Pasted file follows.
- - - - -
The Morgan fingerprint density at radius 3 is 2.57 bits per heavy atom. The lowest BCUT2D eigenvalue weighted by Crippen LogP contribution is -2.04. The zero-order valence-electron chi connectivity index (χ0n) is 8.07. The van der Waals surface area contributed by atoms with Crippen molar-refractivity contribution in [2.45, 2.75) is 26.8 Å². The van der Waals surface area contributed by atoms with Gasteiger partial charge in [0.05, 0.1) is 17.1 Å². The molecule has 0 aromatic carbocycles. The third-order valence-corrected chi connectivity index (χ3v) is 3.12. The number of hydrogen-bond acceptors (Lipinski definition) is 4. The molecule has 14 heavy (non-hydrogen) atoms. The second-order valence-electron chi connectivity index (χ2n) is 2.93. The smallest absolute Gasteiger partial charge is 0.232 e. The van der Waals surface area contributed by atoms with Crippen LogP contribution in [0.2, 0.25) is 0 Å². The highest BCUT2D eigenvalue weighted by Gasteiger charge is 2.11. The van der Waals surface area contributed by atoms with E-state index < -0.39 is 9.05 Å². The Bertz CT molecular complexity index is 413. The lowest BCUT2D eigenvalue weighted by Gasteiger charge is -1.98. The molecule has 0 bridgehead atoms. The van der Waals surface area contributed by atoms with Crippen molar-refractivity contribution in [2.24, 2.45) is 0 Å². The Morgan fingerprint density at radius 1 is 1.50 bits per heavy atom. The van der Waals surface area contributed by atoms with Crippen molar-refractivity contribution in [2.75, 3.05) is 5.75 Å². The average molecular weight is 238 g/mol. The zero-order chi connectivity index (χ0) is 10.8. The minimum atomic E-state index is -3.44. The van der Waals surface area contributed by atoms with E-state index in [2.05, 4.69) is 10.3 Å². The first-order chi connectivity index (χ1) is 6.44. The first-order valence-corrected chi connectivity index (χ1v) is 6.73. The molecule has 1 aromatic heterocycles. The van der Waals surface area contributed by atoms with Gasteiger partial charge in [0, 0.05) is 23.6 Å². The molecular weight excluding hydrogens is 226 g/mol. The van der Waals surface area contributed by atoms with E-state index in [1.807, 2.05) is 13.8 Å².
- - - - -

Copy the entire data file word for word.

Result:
The Morgan fingerprint density at radius 3 is 2.57 bits per heavy atom. The lowest BCUT2D eigenvalue weighted by Crippen LogP contribution is -2.04. The zero-order valence-electron chi connectivity index (χ0n) is 8.07. The van der Waals surface area contributed by atoms with Crippen molar-refractivity contribution in [2.45, 2.75) is 26.8 Å². The van der Waals surface area contributed by atoms with Gasteiger partial charge in [0.05, 0.1) is 17.1 Å². The molecule has 0 aromatic carbocycles. The third-order valence-corrected chi connectivity index (χ3v) is 3.12. The number of hydrogen-bond acceptors (Lipinski definition) is 4. The molecule has 14 heavy (non-hydrogen) atoms. The second-order valence-electron chi connectivity index (χ2n) is 2.93. The smallest absolute Gasteiger partial charge is 0.232 e. The van der Waals surface area contributed by atoms with Crippen LogP contribution in [0.2, 0.25) is 0 Å². The highest BCUT2D eigenvalue weighted by Gasteiger charge is 2.11. The van der Waals surface area contributed by atoms with E-state index < -0.39 is 9.05 Å². The Bertz CT molecular complexity index is 413. The lowest BCUT2D eigenvalue weighted by Gasteiger charge is -1.98. The molecule has 0 bridgehead atoms. The van der Waals surface area contributed by atoms with Crippen molar-refractivity contribution in [2.24, 2.45) is 0 Å². The Morgan fingerprint density at radius 1 is 1.50 bits per heavy atom. The van der Waals surface area contributed by atoms with Crippen molar-refractivity contribution in [2.75, 3.05) is 5.75 Å². The average molecular weight is 238 g/mol. The zero-order chi connectivity index (χ0) is 10.8. The minimum atomic E-state index is -3.44. The van der Waals surface area contributed by atoms with E-state index in [2.05, 4.69) is 10.3 Å². The first-order chi connectivity index (χ1) is 6.44. The first-order valence-corrected chi connectivity index (χ1v) is 6.73. The molecule has 1 aromatic heterocycles. The van der Waals surface area contributed by atoms with Gasteiger partial charge in [0, 0.05) is 23.6 Å². The molecular weight excluding hydrogens is 226 g/mol. The van der Waals surface area contributed by atoms with E-state index in [1.807, 2.05) is 13.8 Å².